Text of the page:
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Hampstead Mall (or Square) in Charleston, South Carolina, housed a tent village sheltering people after the earthquake of August 31, 1886. The earthquake, with an estimated magnitude of 7.0, caused many aftershocks and extensive damage to the city's buildings. Courtesy of The Charleston Museum, Charleston, South Carolina via South Carolina Digital Library.

Successful urban and regional parks create identity for the communities around them—as evidenced by the many neighborhoods that share the name of the park at their core, like the Lincoln Park neighborhood of Chicago.

From the late 1800s through today, parks have been a point of pride for a city. Emerging towns in frontier America would boast of their parks in promotional materials designed to lure investors and settlers from the East. The wide array of early postcards depicting local parks is additional evidence of communities' pride in them.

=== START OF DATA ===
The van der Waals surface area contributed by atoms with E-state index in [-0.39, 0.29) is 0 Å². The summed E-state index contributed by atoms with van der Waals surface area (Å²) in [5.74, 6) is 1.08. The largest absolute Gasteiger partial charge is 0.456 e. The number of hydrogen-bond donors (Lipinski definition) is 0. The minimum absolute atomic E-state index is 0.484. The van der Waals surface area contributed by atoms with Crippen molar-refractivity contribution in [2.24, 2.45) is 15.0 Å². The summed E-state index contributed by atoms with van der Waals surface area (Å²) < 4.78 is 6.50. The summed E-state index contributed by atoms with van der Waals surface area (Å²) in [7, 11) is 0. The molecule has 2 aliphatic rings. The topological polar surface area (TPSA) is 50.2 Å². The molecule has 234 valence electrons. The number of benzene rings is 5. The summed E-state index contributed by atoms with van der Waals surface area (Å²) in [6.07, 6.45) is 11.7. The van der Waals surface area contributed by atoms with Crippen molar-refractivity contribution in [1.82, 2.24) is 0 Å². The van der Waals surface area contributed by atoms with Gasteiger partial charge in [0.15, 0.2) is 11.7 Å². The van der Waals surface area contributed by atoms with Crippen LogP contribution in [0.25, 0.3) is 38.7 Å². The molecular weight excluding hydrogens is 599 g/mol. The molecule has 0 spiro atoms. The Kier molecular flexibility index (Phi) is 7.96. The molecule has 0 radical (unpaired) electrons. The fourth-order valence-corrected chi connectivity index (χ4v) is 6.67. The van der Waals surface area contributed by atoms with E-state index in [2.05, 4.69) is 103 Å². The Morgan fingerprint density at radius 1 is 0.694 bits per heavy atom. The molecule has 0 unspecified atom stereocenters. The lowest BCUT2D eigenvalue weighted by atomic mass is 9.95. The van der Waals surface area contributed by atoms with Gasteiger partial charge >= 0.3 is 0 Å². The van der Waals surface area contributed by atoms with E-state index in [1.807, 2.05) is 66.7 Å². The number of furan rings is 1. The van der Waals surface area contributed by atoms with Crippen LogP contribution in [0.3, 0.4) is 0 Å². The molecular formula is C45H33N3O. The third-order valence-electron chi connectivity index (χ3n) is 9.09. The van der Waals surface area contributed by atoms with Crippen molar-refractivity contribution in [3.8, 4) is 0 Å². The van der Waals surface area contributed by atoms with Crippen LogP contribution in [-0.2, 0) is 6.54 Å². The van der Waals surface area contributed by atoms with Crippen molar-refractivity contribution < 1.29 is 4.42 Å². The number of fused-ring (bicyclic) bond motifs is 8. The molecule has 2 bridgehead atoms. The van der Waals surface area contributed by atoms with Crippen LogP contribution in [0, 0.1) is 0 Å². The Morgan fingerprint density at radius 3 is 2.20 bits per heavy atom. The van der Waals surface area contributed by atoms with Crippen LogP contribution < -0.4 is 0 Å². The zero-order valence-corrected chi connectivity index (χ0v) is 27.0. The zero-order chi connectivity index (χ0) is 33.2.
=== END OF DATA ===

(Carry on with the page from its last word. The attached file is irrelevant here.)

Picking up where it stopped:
Urban parks are typically open, public places that can hold many people at once. These features have led them to be put to use as formal and informal gathering spaces, for civic or community events, and for planned or spontaneous events. Parks have even been put to unexpected dramatic use in times of crisis as as a place for people to gather and for authorities to provide services to those in need.

Much as early promoters touted many social and economic benefits of parks, advocates today cite impacts like the following:

  • Parks attract non-resident visitors who put new dollars into local economies.

  • Proximity to parks and open space enhances the value of residential properties and produces increased tax revenues for communities.

  • Open space captures precipitation, reduces stormwater management costs, and protects underground water sources that often provide drinking water.

  • Trees and shrubs reduce air pollution control costs.

  • Parks provide habitat for wildlife.